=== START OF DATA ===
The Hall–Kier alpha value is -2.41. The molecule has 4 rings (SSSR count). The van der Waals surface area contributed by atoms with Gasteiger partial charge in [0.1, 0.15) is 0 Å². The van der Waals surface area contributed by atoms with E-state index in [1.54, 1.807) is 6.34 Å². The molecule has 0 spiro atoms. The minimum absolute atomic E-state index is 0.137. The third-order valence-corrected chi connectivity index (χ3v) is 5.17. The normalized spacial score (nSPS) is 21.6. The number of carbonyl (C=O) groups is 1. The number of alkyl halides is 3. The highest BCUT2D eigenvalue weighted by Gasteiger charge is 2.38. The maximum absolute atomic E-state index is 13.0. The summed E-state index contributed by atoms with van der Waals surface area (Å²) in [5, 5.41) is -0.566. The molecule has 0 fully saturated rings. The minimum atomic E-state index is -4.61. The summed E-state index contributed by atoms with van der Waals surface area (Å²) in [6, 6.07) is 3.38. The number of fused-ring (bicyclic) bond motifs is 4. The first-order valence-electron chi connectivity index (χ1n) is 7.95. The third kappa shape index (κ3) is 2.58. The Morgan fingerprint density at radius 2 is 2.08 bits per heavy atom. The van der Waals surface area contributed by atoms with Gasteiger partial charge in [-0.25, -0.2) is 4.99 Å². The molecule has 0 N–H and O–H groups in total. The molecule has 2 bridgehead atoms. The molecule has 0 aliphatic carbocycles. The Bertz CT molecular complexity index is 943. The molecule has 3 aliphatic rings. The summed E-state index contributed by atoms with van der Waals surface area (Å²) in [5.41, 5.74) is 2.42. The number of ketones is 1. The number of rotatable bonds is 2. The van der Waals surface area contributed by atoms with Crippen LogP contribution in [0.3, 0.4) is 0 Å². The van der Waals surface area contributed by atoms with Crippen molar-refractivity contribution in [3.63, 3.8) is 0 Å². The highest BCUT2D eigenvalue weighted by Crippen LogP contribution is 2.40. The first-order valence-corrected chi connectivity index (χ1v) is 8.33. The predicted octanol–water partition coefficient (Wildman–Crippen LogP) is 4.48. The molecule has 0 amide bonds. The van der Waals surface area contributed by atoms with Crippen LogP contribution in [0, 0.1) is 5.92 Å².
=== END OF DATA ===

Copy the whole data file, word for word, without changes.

The Hall–Kier alpha value is -2.41. The molecule has 4 rings (SSSR count). The van der Waals surface area contributed by atoms with Gasteiger partial charge in [0.1, 0.15) is 0 Å². The van der Waals surface area contributed by atoms with E-state index in [1.54, 1.807) is 6.34 Å². The molecule has 0 spiro atoms. The minimum absolute atomic E-state index is 0.137. The third-order valence-corrected chi connectivity index (χ3v) is 5.17. The normalized spacial score (nSPS) is 21.6. The number of carbonyl (C=O) groups is 1. The number of alkyl halides is 3. The highest BCUT2D eigenvalue weighted by Gasteiger charge is 2.38. The maximum absolute atomic E-state index is 13.0. The summed E-state index contributed by atoms with van der Waals surface area (Å²) in [5, 5.41) is -0.566. The molecule has 0 fully saturated rings. The minimum atomic E-state index is -4.61. The summed E-state index contributed by atoms with van der Waals surface area (Å²) in [6, 6.07) is 3.38. The number of fused-ring (bicyclic) bond motifs is 4. The first-order valence-electron chi connectivity index (χ1n) is 7.95. The third kappa shape index (κ3) is 2.58. The Morgan fingerprint density at radius 2 is 2.08 bits per heavy atom. The van der Waals surface area contributed by atoms with Gasteiger partial charge in [-0.25, -0.2) is 4.99 Å². The molecule has 0 N–H and O–H groups in total. The molecule has 2 bridgehead atoms. The molecule has 0 aliphatic carbocycles. The Bertz CT molecular complexity index is 943. The molecule has 3 aliphatic rings. The summed E-state index contributed by atoms with van der Waals surface area (Å²) in [5.41, 5.74) is 2.42. The number of ketones is 1. The number of rotatable bonds is 2. The van der Waals surface area contributed by atoms with Crippen LogP contribution in [0.3, 0.4) is 0 Å². The van der Waals surface area contributed by atoms with Crippen molar-refractivity contribution in [3.63, 3.8) is 0 Å². The highest BCUT2D eigenvalue weighted by Crippen LogP contribution is 2.40. The first-order valence-corrected chi connectivity index (χ1v) is 8.33. The predicted octanol–water partition coefficient (Wildman–Crippen LogP) is 4.48. The molecule has 0 amide bonds. The van der Waals surface area contributed by atoms with Crippen LogP contribution in [0, 0.1) is 5.92 Å².